Endocrine Disruptor by Pepper

17 October 2022

PEPPER is a non-profit association (under the French 1901 law) and a public-private platform dedicated to the pre-validation of endocrine disruptors characterization methods. It is supported by the French “Programme of Investments for the Future” (PIA), government departments and industry associations. PEPPER’s mission is to organize and fund scientific research and testing in order to obtain the proofs required by the authorities in charge of international validation (OECD, ECVAM, ISO). Hence the word “pre-validation”.

The idea first emerged in 2014, with the first National Strategy for Endocrine Disruptors in France – a first worldwide. PEPPER was then launched alongside the second French National strategy. Several elements have led to the creation of our organisation, the first of its kind in Europe.


Endocrine disruptors are an important and multifaceted societal issue, with scientific, regulatory, economic, risk management and innovation management debates; debates which feature multiple and divergent opinions and analysis.

A long path from scientific to regulatory definition

The words « endocrine disruptor » (ED) were first mentioned by zoologist Theo Colborn on 28th July 1991 in a scientific gathering in Wingspread (USA). The notion derives from observations on animal species (birds, alligators, molluscs, fish) and their exposure through their environment ; these discussions have been linked to observations on women exposed to Diethylstilbestrol (DES) and their descendants, leading to the progressive emergence of a new environmental and public health issue.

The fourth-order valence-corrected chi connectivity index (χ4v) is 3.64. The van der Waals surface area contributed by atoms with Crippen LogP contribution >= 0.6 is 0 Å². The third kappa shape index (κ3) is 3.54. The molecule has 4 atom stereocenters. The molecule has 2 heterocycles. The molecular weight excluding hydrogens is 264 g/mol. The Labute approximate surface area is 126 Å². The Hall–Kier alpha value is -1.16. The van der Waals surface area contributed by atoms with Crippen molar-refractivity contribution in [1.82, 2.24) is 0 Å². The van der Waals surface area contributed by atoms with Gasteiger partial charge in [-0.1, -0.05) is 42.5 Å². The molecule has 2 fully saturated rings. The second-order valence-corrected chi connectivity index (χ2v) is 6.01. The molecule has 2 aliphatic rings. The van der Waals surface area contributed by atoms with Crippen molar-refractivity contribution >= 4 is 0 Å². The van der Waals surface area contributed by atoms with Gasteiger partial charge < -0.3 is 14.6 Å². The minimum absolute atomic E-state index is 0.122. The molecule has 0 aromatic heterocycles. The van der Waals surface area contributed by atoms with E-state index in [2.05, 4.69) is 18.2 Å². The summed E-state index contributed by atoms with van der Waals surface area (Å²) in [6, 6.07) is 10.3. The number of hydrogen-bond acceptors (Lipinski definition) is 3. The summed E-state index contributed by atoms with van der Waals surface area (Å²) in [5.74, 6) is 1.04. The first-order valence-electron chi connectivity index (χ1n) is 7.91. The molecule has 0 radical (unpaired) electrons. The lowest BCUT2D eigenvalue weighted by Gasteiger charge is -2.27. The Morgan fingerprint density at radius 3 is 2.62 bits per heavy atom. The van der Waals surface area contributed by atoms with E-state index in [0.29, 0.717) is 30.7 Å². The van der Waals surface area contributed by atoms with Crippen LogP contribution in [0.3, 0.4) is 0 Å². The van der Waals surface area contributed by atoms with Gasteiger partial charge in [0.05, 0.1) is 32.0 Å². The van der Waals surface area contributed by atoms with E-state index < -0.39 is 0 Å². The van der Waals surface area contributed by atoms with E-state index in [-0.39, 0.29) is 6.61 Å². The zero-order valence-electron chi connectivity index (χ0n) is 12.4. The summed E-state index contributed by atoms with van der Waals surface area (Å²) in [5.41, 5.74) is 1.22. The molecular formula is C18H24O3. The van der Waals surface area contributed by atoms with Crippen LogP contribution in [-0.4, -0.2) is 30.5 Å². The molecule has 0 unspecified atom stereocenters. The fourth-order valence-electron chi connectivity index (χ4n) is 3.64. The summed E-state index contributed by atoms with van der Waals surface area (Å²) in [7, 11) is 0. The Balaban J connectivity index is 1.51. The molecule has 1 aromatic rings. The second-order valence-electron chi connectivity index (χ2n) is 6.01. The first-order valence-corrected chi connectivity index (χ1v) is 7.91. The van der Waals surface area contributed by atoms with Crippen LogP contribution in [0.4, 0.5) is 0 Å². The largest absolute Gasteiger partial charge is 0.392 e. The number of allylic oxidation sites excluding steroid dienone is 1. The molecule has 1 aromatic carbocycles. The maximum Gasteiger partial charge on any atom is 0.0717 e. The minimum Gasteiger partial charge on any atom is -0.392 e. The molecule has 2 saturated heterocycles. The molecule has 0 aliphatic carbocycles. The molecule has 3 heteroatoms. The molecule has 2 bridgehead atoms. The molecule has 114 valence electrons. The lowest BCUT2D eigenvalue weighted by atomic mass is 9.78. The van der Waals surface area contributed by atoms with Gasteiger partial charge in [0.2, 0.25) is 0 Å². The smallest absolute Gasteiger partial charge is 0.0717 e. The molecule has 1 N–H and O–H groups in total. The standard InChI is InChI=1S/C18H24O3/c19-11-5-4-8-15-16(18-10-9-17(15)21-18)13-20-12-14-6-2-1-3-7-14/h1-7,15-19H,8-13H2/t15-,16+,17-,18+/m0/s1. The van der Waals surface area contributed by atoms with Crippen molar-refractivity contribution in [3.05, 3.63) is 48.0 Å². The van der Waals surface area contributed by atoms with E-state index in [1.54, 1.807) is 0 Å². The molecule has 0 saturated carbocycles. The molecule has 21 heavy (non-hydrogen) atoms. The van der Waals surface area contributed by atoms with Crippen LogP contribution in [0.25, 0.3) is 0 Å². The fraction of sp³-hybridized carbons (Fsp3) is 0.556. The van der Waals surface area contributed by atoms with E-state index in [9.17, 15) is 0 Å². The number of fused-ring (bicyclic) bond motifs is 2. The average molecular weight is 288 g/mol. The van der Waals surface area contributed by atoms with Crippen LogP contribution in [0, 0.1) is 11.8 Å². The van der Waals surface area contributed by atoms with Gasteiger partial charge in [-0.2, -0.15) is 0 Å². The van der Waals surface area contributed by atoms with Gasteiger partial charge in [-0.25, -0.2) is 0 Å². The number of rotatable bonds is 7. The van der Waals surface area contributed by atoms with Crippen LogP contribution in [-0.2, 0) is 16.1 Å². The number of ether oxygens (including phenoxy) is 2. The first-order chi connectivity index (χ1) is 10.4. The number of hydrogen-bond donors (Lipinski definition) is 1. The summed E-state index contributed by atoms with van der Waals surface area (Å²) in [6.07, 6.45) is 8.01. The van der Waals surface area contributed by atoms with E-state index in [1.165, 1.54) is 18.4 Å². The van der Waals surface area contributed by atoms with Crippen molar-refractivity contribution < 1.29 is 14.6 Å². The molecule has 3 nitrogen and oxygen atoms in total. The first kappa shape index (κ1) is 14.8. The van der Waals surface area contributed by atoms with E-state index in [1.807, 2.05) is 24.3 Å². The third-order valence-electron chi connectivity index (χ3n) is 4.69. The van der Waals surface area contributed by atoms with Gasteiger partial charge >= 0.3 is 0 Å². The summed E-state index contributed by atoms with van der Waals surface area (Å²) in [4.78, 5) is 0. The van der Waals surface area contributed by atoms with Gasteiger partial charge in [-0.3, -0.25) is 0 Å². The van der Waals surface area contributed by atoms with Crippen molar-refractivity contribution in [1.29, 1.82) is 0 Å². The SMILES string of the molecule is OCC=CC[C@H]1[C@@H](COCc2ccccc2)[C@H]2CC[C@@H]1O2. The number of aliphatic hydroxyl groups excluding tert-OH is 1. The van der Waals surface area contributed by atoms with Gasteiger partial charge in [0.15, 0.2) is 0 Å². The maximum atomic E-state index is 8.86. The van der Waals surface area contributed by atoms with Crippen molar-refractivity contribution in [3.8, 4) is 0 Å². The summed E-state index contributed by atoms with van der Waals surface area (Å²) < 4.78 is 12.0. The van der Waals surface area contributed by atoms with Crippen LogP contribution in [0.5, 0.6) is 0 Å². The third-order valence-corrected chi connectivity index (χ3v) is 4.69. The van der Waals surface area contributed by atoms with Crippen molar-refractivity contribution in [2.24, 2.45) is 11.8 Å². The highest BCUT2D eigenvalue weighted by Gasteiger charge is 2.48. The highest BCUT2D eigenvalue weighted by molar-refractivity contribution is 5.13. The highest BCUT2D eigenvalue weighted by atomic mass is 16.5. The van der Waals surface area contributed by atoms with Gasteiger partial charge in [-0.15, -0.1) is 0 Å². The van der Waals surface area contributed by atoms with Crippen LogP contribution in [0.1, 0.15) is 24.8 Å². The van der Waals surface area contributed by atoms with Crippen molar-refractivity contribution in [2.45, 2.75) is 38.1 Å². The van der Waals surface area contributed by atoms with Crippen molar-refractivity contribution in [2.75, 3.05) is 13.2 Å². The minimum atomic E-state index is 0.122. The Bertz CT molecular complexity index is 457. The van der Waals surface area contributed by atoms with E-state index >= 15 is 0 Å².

The WHO definition was established in 2002, updated in 2012 and used by the European Union in 2017:

“An endocrine disruptor is an exogenous substance or mixture that alters function(s) of the endocrine system and consequently causes adverse health effects in an intact organism, or its progeny, or (sub) populations.”

The words in this definition reflect the controversies at stake: the WHO does not refer to substances which “interact with” but which “alter” the endocrine system, nor does it refer to “effects” but to “adverse effects”. There are indeed numerous substances, physical agents or even psychological stress factors which interact with the endocrine system without necessarily causing any adverse effect.

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